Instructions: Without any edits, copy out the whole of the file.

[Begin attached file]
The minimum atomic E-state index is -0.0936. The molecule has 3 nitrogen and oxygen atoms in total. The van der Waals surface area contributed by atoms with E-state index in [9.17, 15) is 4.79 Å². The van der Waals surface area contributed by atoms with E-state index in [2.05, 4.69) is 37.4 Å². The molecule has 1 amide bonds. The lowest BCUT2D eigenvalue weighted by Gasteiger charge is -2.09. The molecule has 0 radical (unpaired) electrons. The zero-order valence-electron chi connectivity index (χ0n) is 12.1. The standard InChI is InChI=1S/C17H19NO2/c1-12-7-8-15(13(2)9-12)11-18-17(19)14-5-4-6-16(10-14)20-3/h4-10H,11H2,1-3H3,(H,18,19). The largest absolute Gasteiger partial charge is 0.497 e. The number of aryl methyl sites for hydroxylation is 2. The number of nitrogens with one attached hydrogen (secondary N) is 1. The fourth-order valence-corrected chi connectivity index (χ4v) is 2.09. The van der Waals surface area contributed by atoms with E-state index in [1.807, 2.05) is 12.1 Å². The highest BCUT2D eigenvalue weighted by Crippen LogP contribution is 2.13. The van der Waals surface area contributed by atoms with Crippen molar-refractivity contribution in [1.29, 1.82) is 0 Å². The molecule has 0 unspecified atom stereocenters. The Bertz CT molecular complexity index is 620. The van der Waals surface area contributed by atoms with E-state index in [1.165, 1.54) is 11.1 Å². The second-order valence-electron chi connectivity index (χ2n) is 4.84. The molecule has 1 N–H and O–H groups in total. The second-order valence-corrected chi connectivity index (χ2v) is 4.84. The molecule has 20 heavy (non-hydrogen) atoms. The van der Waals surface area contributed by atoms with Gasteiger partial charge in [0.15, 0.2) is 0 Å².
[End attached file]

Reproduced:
The minimum atomic E-state index is -0.0936. The molecule has 3 nitrogen and oxygen atoms in total. The van der Waals surface area contributed by atoms with E-state index in [9.17, 15) is 4.79 Å². The van der Waals surface area contributed by atoms with E-state index in [2.05, 4.69) is 37.4 Å². The molecule has 1 amide bonds. The lowest BCUT2D eigenvalue weighted by Gasteiger charge is -2.09. The molecule has 0 radical (unpaired) electrons. The zero-order valence-electron chi connectivity index (χ0n) is 12.1. The standard InChI is InChI=1S/C17H19NO2/c1-12-7-8-15(13(2)9-12)11-18-17(19)14-5-4-6-16(10-14)20-3/h4-10H,11H2,1-3H3,(H,18,19). The largest absolute Gasteiger partial charge is 0.497 e. The number of aryl methyl sites for hydroxylation is 2. The number of nitrogens with one attached hydrogen (secondary N) is 1. The fourth-order valence-corrected chi connectivity index (χ4v) is 2.09. The van der Waals surface area contributed by atoms with E-state index in [1.807, 2.05) is 12.1 Å². The highest BCUT2D eigenvalue weighted by Crippen LogP contribution is 2.13. The van der Waals surface area contributed by atoms with Crippen molar-refractivity contribution in [1.29, 1.82) is 0 Å². The molecule has 0 unspecified atom stereocenters. The Bertz CT molecular complexity index is 620. The van der Waals surface area contributed by atoms with E-state index in [1.165, 1.54) is 11.1 Å². The second-order valence-electron chi connectivity index (χ2n) is 4.84. The molecule has 1 N–H and O–H groups in total. The second-order valence-corrected chi connectivity index (χ2v) is 4.84. The molecule has 20 heavy (non-hydrogen) atoms. The van der Waals surface area contributed by atoms with Gasteiger partial charge in [0.15, 0.2) is 0 Å².